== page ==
Employment Law Fair Labor/Wage and Hour Restaurant and Hospitality Law

Do New Labor Dept Rules Signal the Return of the Unpaid Internship?

The U.S. Dept. of Labor has announced it will use a new seven-factor test for deciding whether an internship position qualifies for an unpaid status under the minimum wage provision in the federal Fair Labor Standards Act. The guidelines shift the focus from whether the intern is the primary beneficiary of the relationship to whether the intern understands that there is no compensation and no promise of future employment. Those criteria include:

1. The extent to which the intern and the employer clearly understand that there is no expectation of compensation. Any promise of compensation, express or implied, suggests that the intern is an employee—and vice versa.
2. The extent to which the internship provides training that would be similar to that which would be given in an educational environment, including the clinical and other hands-on training provided by educational institutions.
3. The extent to which the internship is tied to the intern’s formal education program by integrated coursework or the receipt of academic credit.
4. The extent to which the internship accommodates the intern’s academic commitments by corresponding to the academic calendar.
5. The extent to which the internship’s duration is limited to the period in which the internship provides the intern with beneficial learning.
6. The extent to which the intern’s work complements, rather than displaces, the work of paid employees while providing significant educational benefits to the intern.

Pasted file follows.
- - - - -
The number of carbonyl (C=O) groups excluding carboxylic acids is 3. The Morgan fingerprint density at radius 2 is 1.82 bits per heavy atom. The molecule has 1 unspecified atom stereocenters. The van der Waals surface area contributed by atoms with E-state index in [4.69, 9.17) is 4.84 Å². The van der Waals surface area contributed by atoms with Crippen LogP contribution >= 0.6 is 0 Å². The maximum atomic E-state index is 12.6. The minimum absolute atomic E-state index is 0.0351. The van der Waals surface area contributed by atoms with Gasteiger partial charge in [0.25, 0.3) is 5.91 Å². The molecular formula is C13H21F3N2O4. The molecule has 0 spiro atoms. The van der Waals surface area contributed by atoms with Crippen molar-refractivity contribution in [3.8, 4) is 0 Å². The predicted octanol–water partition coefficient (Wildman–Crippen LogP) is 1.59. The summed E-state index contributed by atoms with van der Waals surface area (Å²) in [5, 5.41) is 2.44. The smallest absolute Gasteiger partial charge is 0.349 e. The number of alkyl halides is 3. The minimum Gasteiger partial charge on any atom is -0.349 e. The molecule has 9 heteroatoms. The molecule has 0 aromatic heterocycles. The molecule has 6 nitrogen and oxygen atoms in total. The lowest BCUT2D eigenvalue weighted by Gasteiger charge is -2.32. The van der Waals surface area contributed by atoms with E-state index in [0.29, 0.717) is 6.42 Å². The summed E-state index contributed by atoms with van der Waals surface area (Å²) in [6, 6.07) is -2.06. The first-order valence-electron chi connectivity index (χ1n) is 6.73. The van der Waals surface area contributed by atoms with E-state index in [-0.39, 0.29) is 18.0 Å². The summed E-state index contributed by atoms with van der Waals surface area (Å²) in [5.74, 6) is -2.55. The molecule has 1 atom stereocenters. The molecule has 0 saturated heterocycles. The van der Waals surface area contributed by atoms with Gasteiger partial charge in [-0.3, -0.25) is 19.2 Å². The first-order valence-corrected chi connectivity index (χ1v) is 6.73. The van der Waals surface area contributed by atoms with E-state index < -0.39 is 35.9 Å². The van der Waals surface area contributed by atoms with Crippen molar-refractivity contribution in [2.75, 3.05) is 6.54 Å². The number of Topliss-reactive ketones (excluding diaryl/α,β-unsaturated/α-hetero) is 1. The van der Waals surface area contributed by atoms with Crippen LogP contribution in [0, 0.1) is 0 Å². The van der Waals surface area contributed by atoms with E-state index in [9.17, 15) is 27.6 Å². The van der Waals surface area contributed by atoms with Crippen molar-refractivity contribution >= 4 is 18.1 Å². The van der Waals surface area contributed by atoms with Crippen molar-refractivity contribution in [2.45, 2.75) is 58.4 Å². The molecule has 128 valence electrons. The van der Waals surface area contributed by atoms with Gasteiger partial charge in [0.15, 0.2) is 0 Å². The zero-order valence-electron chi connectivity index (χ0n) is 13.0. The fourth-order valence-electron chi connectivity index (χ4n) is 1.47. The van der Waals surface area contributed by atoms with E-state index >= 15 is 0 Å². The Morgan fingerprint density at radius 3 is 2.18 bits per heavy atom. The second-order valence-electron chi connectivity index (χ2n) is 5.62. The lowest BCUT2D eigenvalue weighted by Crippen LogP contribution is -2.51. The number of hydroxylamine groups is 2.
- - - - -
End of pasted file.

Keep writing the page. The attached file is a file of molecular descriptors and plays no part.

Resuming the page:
7. The extent to which the intern and the employer understand that the internship is conducted without entitlement to a paid job at the conclusion of the internship.

Previously, DOL applied a six factor test to determine whether the intern was the “primary beneficiary” under an internship program. The Dept. of Labor stated its decision came after several legal challenges were filed by employers against the previous set of guidelines adopted in 2010 by the Obama administration. The DOL also said that even if one of the seven tests isn’t met, it doesn’t necessarily mean an intern should be paid. “Courts have described the ‘primary beneficiary test’ as a flexible test, and no single factor is determinative,” the government said in advisory. “Accordingly, whether an intern or student is an employee under the Fair Labor Standards Act necessarily depends on the unique circumstances of each case.”

Most companies have become gun-shy about offering unpaid internships after several successful lawsuits were brought by by interns. This new view from DOL however should make it easier for employers to institute unpaid internships in many States. Employers should issue a letter at the start if the internship making it clear that there is no guarantee of future employment; make the internship of limited duration – say 6-8 weeks at most; and give preference to those receiving college or graduate school credit for the internship. Some States, however, such as California, have their own more restrictive rules. In NY, for example, for-profit employers must still meet six additional requirements to offer unpaid internship opportunities:
1. The trainees or students are notified, in writing, that they will not receive any wages and are not considered employees for minimum wage purposes.
2. Any clinical training is performed under the supervision and direction of people who are knowledgeable and experienced in the activity.
3. The trainees or students do not receive employee benefits.
4. The training is general and qualifies trainees or students to work in any similar business. It is not designed specifically for a job with the employer that offers the program.
5. The screening process for the internship program is not the same as for employment and does not appear to be for that purpose. The screening uses criteria relevant only for admission to an independent educational program.
6. Advertisements, postings or solicitations for the program clearly discuss education or training, rather than employment, although employers may indicate that qualified graduates may be considered for employment.

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